The whole method was done at Department of Mycology and Plant Pathology, Institute of Agricultural Sciences, B.H.U., Varanasi, India during 1st July 2009 to December 2009. For the study of fungal community associated with soils, different isolation techniques were adopted. The soil inhabiting fungi were studied by Dilution plate technique and soil plate method technique. Dilution plate technique gives the useful information of the number of each type of microorganism in the soil samples. The soil sample was crushed and 10 g of it was suspended in 100 mL of sterilized distilled water. Further dilution series 1:1000, 1:10,000, 1:1, 00, 000 were prepared from it. One milliliter of each dilution was poured individually in sterilized Petri plates. Then 15-20 mL of sterilized nutrient medium was added. Five replications of each dilution were prepared and all plates were incubated 25±2°C for a week. In soil plate method a plate was prepared by transferring a small amount of soil to be examined into sterile petri dish. The amount of soil should result in at convenient number of fungal colonies on each plate. The soil was transferred with help of inoculating needle 10-15 mL of melted agar medium, the dispersal was obtained by gently shaking and rotating the plate before the agar solidifies. The plates were then allowed to incubate at 25-30°C for a period of 2-3 days.

Total No. of fungi/g over dried soil was calculated on the basis of total number of fungi in particular concentration being divided by over dry weight of soil:

Image for - Effect of Organic Amendments on Soil Mycoflora

Frequency and abundance of fungi were determined with the help of following formula (Saksena, 1955). pH was determined with the help of Elico-Electric pH meter. Moisture content was determined on the basis of percentage loss in dry weight. Available Nitrogen was determined by alkaline permanganate method by Subbiah and Asija (1956). The method of Olsen et al. (1954) was used for determination of available Phosphorus in soil. Potassium determined by flame photo metrically (Jackson, 1973). Organic carbon in soil was determined by chronic acid rapid titration method (Walkley and Black, 1934). Organic Matter was estimated by multiplying total carbon with constant factor 1.724.

RESULTS

The data of pH, moisture content and average number of fungi per gram of dry soil is presented in Table 1, maximum pH was 7.18 at 30 and 45 days at 2%, maximum moisture was 33.20 at 15 days 1% and maximum average number of fungi 40.6x104 at 15 days at 2% concentration of FYM. The maximum fungi were recorded when the soil amended with FYM (40.6x104 g-1), urea (38.8x104 g-1) and vermicompost (35.6x104 g-1) of dry soil at different concentration 2.0, 1.5 and 2.0%, respectively. In control where soil was not amended with any organic amendment, the number of fungi was 13.0x104 g-1 to 16.8x104 g-1, 14.4x104 g-1 to 16.8x104 g-1, 13.8x104 to 16.8x104 g-1 in urea, FYM and Vermicompost respectively. The soil fungi were determined by dilution plate technique, recorded as frequency and abundance of fungi at different organic amendments viz., urea (Table 2), eighteen fungus were found and frequency of Aspergillus niger was maximum that is 5 at 1.5% concentration at 15 days and abundance of Aspergillus niger is maximum that is 4 at 1.5% at 15 days and 30 days respectively and Penicillium citrinum, abundance is maximum (4) at 1.5% concentration of urea at 30 days. Soil amended with FYM (Table 3), twenty-two fungus were observed and Aspergillus niger frequency (5) were maximum at 1, 1.5 and 2% concentrations of FYM at 15 days and abundance (4) were maximum at 2% concentration of FYM at 15 and 30 days,respectively.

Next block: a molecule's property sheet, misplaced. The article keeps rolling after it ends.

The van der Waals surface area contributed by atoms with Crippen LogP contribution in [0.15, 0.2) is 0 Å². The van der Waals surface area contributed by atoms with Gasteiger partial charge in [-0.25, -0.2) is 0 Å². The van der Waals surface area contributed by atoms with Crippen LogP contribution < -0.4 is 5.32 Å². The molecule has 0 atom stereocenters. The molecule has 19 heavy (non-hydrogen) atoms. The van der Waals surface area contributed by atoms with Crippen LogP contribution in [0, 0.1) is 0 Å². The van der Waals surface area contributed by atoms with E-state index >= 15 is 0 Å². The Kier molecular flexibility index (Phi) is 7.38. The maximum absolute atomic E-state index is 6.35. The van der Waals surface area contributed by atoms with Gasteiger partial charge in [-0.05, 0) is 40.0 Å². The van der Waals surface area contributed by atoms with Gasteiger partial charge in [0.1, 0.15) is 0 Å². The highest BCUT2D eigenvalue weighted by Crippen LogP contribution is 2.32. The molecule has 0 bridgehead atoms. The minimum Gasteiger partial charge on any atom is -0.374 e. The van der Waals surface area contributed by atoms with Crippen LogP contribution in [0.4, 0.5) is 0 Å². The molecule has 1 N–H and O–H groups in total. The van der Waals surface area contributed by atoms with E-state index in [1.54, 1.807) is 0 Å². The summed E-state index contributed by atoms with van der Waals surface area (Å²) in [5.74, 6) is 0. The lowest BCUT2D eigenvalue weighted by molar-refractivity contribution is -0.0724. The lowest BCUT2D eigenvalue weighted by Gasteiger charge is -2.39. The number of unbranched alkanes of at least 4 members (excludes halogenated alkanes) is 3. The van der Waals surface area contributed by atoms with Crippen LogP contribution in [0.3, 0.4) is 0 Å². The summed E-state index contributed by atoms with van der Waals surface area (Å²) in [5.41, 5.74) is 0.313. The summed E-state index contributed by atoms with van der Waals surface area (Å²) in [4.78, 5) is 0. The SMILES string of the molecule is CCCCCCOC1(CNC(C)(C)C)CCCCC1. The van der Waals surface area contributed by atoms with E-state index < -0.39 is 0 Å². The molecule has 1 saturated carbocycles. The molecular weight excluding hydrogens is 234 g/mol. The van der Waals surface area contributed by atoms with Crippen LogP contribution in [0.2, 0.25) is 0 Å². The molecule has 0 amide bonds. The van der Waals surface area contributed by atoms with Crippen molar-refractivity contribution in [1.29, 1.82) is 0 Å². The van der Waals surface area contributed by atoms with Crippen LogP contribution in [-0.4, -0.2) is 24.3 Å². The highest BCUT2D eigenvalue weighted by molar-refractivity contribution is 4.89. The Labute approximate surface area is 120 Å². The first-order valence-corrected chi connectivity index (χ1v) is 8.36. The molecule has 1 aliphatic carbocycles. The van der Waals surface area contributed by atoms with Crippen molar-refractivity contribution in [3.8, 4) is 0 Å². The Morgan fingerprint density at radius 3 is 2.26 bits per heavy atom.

Table 1: The pH, moisture content, average number of fungi/g of soil in control and amended with different concentrations of urea, FYM and vermicompost
Image for - Effect of Organic Amendments on Soil Mycoflora

Table 2: Isolation of fungi from soil amended with urea
Image for - Effect of Organic Amendments on Soil Mycoflora
F: Frequency in percent, A: Abundance in absolute number

Table 3: Isolation of fungi from soil amended with FYM
Image for - Effect of Organic Amendments on Soil Mycoflora
F: Frequency in percent, A: Abundance in absolute number

Soil amended with vermicompost (Table 4), twenty fungus were observed in which Aspergillus niger frequency (5) and abundance (4) were maximum at 2% concentration at 15 days.


Table 4: Isolation of fungi from soil amended with Vermicompost
Image for - Effect of Organic Amendments on Soil Mycoflora
F: Frequency in percent, A: Abundance in absolute number

Table 5: Isolation of fungi from soil in control condition
Image for - Effect of Organic Amendments on Soil Mycoflora
F: Frequency in percent, A: Abundance in absolute number

In control conditions (Table 5) where soil was not amended with any organic amendment only Fifteen fungus were found in which frequency (4) of Aspergillus niger was maximum at 15 and 30 days respectively and abundance (3) of Aspergillus niger, Penicillum citrinum and Alternaria alternata were maximum at 15 days. They may be classify into three groups according to their appearance, frequency abundance and their sporulation. The values of nitrogen, phosphorus, potassium, carbon and organic matter were furnished in (Table 6). Which indicate the variation of Nitrogen 365-518 kg h-1, Phosphorus 30.5-36.1 kg h-1, Potassium 189-267.2 kg h-1, Carbon 0.28-0.58 percent and Organic matter 0.48-0.99%. The values of NPK were increased in the soil amended with urea, FYM and Vermicompost.


Table 6: Nutrient content of the soil after amended with urea, FYM and vermicompost
Image for - Effect of Organic Amendments on Soil Mycoflora
N: Nitrogen, P: Phosphorus, K: Potassium, C.C: Carbon content, O.M: Organic matter

The nitrogen content varies from in soil amended with urea 368-518 kg h-1, FYM 365-398 kg h-1 and Vermicompost 365-407 kg h-1.

DISCUSSION